Hi everyone. To those of you who’ve read what I’ve been writing about, it would appear as there is no real methodology or direction to the content of my posts. Well, let me tell you, kiddo, I’ve decided what I want to use for my primary text!
It’s not so much a site as it is an internet browser. I want to write about Tor, the browser that (until the recent past) had a reputation of being the only entirely anonymous way to exist on the internet.
Tor is used to access .onion sites. I’m going to assume that some of you are familiar with what a .onion site may entail, but to those of you that are unfamiliar, sites with this bulb in their name belong to a sector of the virtual world known as the Deep Web (not to be confused with the Dark Internet).
But Jamie, what’s the Deep Web? Well, it’s the VAST MAJORITY of the internet. Just look at this helpful picture:
Basically, the Deep Web is a place without rules. You want to buy drugs? go to the infamous Silk Road (version 2.0 since the original was eventually shut down), what about weapons? What about AN ASSASSIN TO KILL SOMEONE. LIKE, A HIT MAN. YEAH, THERE’S SOME HEAVY STUFF. The Deep Web is full of seedy dealings in anything from insider stock market information to pornography to to robbers for hire or marketplaces for exotic animals. There are also plenty of more conducive sites and communities on the Deep Web, such as political and social activists.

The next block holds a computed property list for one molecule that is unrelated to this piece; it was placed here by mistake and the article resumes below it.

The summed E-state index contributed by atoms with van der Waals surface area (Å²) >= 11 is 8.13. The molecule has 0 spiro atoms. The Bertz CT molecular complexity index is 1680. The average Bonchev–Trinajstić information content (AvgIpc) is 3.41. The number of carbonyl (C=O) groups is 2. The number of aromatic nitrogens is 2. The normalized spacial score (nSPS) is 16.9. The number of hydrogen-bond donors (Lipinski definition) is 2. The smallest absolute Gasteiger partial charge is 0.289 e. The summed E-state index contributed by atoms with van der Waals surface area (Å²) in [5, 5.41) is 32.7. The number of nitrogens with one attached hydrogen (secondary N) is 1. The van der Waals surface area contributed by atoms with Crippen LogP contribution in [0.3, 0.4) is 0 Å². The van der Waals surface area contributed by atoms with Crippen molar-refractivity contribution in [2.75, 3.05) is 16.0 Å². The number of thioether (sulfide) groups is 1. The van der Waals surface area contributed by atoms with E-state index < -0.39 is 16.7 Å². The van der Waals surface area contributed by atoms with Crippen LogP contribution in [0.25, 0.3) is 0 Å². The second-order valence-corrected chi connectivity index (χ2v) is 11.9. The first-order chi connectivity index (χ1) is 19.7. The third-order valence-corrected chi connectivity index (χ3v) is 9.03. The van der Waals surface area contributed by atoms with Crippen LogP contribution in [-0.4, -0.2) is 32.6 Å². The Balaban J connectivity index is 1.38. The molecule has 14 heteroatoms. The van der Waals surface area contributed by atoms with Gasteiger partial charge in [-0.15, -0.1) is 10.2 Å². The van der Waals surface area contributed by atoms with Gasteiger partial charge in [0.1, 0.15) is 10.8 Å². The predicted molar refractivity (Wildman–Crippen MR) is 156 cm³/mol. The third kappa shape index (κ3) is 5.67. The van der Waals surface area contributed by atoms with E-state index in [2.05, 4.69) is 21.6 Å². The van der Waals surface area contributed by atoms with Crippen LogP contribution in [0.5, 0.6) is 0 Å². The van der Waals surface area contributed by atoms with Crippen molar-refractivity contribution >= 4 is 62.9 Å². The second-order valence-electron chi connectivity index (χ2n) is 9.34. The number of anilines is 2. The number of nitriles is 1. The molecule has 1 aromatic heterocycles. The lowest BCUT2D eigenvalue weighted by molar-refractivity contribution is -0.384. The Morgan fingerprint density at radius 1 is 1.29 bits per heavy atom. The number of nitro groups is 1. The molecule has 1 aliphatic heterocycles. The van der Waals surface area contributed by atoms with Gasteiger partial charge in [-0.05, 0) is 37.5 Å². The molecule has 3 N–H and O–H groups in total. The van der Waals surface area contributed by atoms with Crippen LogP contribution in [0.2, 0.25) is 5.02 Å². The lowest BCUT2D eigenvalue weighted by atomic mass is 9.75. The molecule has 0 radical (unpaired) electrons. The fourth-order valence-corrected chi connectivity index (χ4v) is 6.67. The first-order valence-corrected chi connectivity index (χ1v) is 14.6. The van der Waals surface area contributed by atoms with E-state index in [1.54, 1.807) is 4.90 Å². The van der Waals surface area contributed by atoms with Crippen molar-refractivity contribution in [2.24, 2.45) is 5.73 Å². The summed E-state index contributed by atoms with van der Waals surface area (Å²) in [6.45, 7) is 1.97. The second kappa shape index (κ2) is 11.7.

I’ve never been on it, but I’m really interested in it. Or, the idea of it really. Because though the aspects of the Deep Web that have brought it infamy are those that are indicative of the perverseness, cruelty, and dishonesty of the human race, there are a plethora of users that utilize this platform merely because they want privacy. It’s a known fact that search engines such as Google and sites such as Facebook record all of the information that you (knowingly or unknowingly) provide every time that you log on, and they also unabashedly sell this information to marketing companies and government agencies. Indeed, in recent times people have become more and more aware of the quiet ways in which they are being monitored, and many people feel as though personal privacy has is continuing to be breached in increasingly grievous ways.
And so, that’s where my interest in Tor emerges. Tor is a sot of wild west of the internet. Though there are now some ways in which the anonymity of users can be compromised, in this area of the internet one’s privacy is not only the number one priority, but it is really the only rule held sacred. The Deep Web is a massive haven for those who want to maintain their privacy and anonymity, and as such it is a state of absolute anarchy. There is no way to validate anything that people may claim, no way to tell a hoax from something legitimate, which in many ways brings back to the surface of the consciousness the speculation with which anything virtual should be regarded. Generally, people have grown comfortable with the internet and have learned to trust it more than it was in the past, the Deep Web, in masking all information about its users, contributors, and architects, places a spotlight onto the madness that is inherent to the internet as a platform of business and communication.
And Tor is the way to hop down that rabbit hole.